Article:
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The Age of Migration

Xin Yuan Wang13 February 2018

A rural migrant checking his smartphone while peddling steamed buns for the Spring Festival meals in Shanghai (photo by Xinyuan Wang)

One week ago, when I finally arrived in Shanghai and started flat hunting, the estate agent urged me to make a decision within a few hours as “the Spring Festival (chun jie) is coming and everything will be closed very soon”. Chances were that he exaggerated things so that he could close the deal more quickly, but he did have a point.

With the approaching Chinese New Year, or Spring Festival, every day I notice more businesses closing – from restaurants to express delivery services.  The 24/7 super convenient metropolis has become less efficient and fast-paced as more migrant workers embarked upon their journeys back to their home villages for the Spring Festival reunion. Many people in Shanghai only start to notice the massive contribution of migrant workers when a whole range of services fails – just as when they appreciate their dependence upon their smartphone the moment they realise they have left it behind.

The departing migrant workers are part of the largest annual human migration in the world – the number of passenger-journeys during the Spring Festival travel season, so called chun yun,  hit 2.9 billion in 2017. Shanghai, as the major destination of migrant workers in China, all of a sudden has become “an empty city” as one of my new neighbors Mr. Zhu put it. Mr. Zhu is in his late 60s, and was also packing, flying to the USA to celebrate New Year with his son’s family. A common traveling pattern here seems to be migrant workers moving inland to their home towns while local well-off Shanghainese flying overseas to have a New Year holiday.

Compared to physical migration, the ‘digital migration’ in China, taking place from offline to online, may cause much less tension in terms of domestic transportation pressure, however it is equally massive and significant. You may ask what is digital migration and in what ways it is possible? Hopefully, today’s (13/02/2018 London time 1:32pm) BBC world service radio documentary ‘Digital Migration’ will provide one of the answers. In this documentary, I re-visit factory workers who were my key contacts in my previous project, exploring how the use of social media has allowed Chinese migrant workers to live in a modern China.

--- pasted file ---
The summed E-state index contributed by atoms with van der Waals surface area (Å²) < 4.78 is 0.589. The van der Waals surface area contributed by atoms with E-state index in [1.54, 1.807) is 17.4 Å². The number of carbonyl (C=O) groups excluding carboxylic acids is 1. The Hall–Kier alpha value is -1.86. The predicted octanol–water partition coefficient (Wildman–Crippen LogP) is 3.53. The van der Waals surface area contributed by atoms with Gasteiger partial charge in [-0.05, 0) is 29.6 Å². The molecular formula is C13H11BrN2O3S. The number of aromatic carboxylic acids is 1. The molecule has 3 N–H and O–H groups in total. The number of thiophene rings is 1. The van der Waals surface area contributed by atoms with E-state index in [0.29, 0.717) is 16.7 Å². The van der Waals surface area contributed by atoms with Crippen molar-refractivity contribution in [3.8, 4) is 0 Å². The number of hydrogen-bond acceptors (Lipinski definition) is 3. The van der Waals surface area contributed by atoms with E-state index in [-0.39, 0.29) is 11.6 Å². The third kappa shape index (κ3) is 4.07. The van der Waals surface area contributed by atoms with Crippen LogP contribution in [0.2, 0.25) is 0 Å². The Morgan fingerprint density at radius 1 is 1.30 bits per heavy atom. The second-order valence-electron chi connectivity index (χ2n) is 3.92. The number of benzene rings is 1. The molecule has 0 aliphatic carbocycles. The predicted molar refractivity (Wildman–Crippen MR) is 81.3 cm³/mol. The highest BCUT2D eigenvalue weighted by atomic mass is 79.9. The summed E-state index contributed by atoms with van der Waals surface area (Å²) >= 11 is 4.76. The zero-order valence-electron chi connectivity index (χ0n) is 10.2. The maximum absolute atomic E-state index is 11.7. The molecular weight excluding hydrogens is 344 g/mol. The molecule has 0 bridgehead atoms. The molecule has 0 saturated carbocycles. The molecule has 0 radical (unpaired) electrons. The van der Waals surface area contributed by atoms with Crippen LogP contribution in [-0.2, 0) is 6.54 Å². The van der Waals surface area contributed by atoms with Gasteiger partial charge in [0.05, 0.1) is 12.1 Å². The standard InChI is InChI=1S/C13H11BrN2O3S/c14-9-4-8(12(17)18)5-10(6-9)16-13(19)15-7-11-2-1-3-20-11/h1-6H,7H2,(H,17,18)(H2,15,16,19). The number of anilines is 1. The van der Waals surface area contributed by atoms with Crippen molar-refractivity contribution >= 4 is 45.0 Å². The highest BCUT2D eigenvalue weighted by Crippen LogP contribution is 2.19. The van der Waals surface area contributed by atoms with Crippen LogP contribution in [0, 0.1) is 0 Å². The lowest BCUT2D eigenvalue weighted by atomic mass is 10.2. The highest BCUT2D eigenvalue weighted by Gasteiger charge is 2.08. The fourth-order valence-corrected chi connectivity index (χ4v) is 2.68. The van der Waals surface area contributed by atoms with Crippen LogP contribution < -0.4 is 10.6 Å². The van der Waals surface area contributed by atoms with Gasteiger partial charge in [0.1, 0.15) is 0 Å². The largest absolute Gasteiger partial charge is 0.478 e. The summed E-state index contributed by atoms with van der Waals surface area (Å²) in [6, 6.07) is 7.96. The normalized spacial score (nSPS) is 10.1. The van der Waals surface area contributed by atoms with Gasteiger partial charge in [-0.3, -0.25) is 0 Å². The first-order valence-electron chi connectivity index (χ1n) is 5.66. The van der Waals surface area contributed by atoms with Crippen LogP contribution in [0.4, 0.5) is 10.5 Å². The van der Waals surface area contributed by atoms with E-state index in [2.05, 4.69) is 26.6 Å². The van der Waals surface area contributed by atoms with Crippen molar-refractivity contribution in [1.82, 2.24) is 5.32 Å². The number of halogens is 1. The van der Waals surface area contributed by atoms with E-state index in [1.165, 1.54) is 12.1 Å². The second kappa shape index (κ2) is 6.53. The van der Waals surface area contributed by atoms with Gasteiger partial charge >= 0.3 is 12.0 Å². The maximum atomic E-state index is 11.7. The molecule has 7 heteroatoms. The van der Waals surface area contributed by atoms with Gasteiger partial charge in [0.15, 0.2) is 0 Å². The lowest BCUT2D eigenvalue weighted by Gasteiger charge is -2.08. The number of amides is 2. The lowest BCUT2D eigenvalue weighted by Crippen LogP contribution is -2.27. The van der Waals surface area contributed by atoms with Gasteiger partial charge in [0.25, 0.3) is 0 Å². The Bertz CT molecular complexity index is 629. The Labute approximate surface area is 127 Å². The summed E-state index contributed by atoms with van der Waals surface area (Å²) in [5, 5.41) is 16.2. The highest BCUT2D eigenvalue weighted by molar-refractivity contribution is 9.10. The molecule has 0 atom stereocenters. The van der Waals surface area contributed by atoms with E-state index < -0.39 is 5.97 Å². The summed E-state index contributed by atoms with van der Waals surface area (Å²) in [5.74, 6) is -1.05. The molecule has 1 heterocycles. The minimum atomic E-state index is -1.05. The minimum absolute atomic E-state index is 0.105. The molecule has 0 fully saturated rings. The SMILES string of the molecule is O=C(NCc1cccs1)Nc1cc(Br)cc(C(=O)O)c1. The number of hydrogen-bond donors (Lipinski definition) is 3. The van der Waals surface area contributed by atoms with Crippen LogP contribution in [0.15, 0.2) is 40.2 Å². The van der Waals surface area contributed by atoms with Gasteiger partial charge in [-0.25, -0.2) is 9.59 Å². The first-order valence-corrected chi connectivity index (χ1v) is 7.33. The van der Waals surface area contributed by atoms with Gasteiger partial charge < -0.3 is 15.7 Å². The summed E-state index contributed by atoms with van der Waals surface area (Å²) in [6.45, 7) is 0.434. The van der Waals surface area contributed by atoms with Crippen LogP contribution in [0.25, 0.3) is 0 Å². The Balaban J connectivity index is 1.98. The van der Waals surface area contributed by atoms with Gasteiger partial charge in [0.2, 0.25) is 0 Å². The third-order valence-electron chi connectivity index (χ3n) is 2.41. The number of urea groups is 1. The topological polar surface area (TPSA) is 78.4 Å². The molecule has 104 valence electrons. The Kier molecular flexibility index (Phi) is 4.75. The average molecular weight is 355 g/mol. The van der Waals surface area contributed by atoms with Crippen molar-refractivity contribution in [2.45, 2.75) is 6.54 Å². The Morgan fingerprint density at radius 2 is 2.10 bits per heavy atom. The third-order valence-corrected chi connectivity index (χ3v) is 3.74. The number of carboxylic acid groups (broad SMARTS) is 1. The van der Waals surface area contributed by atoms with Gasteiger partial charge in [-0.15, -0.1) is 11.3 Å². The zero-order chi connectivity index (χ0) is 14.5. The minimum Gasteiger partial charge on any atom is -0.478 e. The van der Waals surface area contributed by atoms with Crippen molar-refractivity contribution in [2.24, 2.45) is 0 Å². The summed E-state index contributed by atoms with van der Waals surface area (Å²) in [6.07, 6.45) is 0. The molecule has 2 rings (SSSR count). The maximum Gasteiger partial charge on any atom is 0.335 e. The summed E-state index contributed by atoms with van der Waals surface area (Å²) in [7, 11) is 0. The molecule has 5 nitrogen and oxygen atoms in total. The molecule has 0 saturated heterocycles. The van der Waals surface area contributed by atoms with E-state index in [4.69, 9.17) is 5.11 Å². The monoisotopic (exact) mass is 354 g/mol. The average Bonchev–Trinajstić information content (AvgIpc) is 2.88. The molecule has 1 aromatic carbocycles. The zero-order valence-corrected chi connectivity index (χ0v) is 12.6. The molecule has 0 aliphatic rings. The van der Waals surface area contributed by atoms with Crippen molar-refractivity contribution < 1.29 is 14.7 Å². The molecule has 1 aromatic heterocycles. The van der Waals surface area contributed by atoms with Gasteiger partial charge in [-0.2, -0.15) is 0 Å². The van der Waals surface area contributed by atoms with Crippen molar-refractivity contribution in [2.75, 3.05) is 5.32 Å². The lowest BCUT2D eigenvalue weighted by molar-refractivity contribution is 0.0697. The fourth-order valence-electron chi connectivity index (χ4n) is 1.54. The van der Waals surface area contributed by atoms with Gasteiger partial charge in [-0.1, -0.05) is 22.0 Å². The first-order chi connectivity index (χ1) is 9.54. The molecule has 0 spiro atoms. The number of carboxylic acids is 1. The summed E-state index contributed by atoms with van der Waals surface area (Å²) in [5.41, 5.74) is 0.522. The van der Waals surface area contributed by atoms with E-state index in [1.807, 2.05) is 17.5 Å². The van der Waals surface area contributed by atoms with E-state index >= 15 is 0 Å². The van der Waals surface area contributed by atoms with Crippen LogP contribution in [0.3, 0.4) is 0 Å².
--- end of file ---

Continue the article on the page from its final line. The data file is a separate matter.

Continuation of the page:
It was because of my own observations of Chinese migrant workers, with whom I lived for 15 months in a small factory town, who saw Shanghai as the symbol of modern China, that I decided to pick Shanghai as my new field site to explore the impact of smartphones. As far as the new project is concerned it is definitely too early to draw any conclusions, but the first week’s exploration has shown me the ‘digital migration’ among urban Chinese is taking a different form.

Chilean Elections and Peruvian Migrants: Between Uncertainty and Pride

Alfonso Otaegui16 December 2017

Chile is currently in the process of electing a President. The first round was inconclusive, and the second will take place tomorrow, December 17th. The two candidates are the former President Sebastian Piñera and the newcomer to politics Alejandro Guillier, who belongs to a coalition that includes the party of current President Michelle Bachelet.

This election is not irrelevant to the migrant population in Chile, who I will be studying, the Peruvian one in particular. They are the largest migrant population with over 100.000 people, roughly one third of all migrants. They are also highly visible being present in the main urban space. My fieldsite is going to be Pequeña Lima (Little Lima), as it came to be known in the last years, which is a very lively area in Santiago, full of Peruvian restaurants, Peruvian product shops with colorful advertisings and Peruvian people hanging around. As also happens in other countries in South America, migrants are usually the recipients of negative stereotypes, the most common being the accusation that they are stealing jobs from the local population. The two presidential candidates, erring on the side of caution, have only made broad statements about migration policies.

The uncertainties and concerns of Peruvian migrants in Chile can be seen in their local newspaper Contigo Perú (Peru is with you). Even though last editorial does not show any obvious support to any particular candidate, it calls for a responsible attitude: “we represent in concrete terms what it means to be a migrant. […] we must then turn ourselves into referents of what it means to be a good migrant”. The electorate expects visible changes to follow from such elections. The status of the migrant is at stake and this newspaper presents a proud Peruvian community that is up to the challenge. This will be the context for my work among migrants in Santiago de Chile.

Let’s see what happens in the next two years.